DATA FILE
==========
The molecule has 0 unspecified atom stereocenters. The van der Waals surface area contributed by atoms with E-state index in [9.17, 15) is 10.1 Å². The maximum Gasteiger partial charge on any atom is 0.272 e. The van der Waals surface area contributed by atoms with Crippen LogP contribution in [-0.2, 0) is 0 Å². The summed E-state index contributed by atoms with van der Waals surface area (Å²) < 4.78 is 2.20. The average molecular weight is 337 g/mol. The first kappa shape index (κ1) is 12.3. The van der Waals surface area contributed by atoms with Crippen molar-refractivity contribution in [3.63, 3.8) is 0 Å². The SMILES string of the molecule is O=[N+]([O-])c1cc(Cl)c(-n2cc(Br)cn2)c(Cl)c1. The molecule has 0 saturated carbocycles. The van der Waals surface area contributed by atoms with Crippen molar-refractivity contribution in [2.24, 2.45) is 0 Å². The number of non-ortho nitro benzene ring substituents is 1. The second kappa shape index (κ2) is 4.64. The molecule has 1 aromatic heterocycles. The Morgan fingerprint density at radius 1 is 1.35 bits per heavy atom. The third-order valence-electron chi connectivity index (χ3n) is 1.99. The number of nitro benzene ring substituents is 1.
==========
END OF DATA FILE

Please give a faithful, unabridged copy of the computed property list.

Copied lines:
The molecule has 0 unspecified atom stereocenters. The van der Waals surface area contributed by atoms with E-state index in [9.17, 15) is 10.1 Å². The maximum Gasteiger partial charge on any atom is 0.272 e. The van der Waals surface area contributed by atoms with Crippen LogP contribution in [-0.2, 0) is 0 Å². The summed E-state index contributed by atoms with van der Waals surface area (Å²) < 4.78 is 2.20. The average molecular weight is 337 g/mol. The first kappa shape index (κ1) is 12.3. The van der Waals surface area contributed by atoms with Crippen molar-refractivity contribution in [3.63, 3.8) is 0 Å². The SMILES string of the molecule is O=[N+]([O-])c1cc(Cl)c(-n2cc(Br)cn2)c(Cl)c1. The molecule has 0 saturated carbocycles. The van der Waals surface area contributed by atoms with Crippen molar-refractivity contribution in [2.24, 2.45) is 0 Å². The number of non-ortho nitro benzene ring substituents is 1. The second kappa shape index (κ2) is 4.64. The molecule has 1 aromatic heterocycles. The Morgan fingerprint density at radius 1 is 1.35 bits per heavy atom. The third-order valence-electron chi connectivity index (χ3n) is 1.99. The number of nitro benzene ring substituents is 1.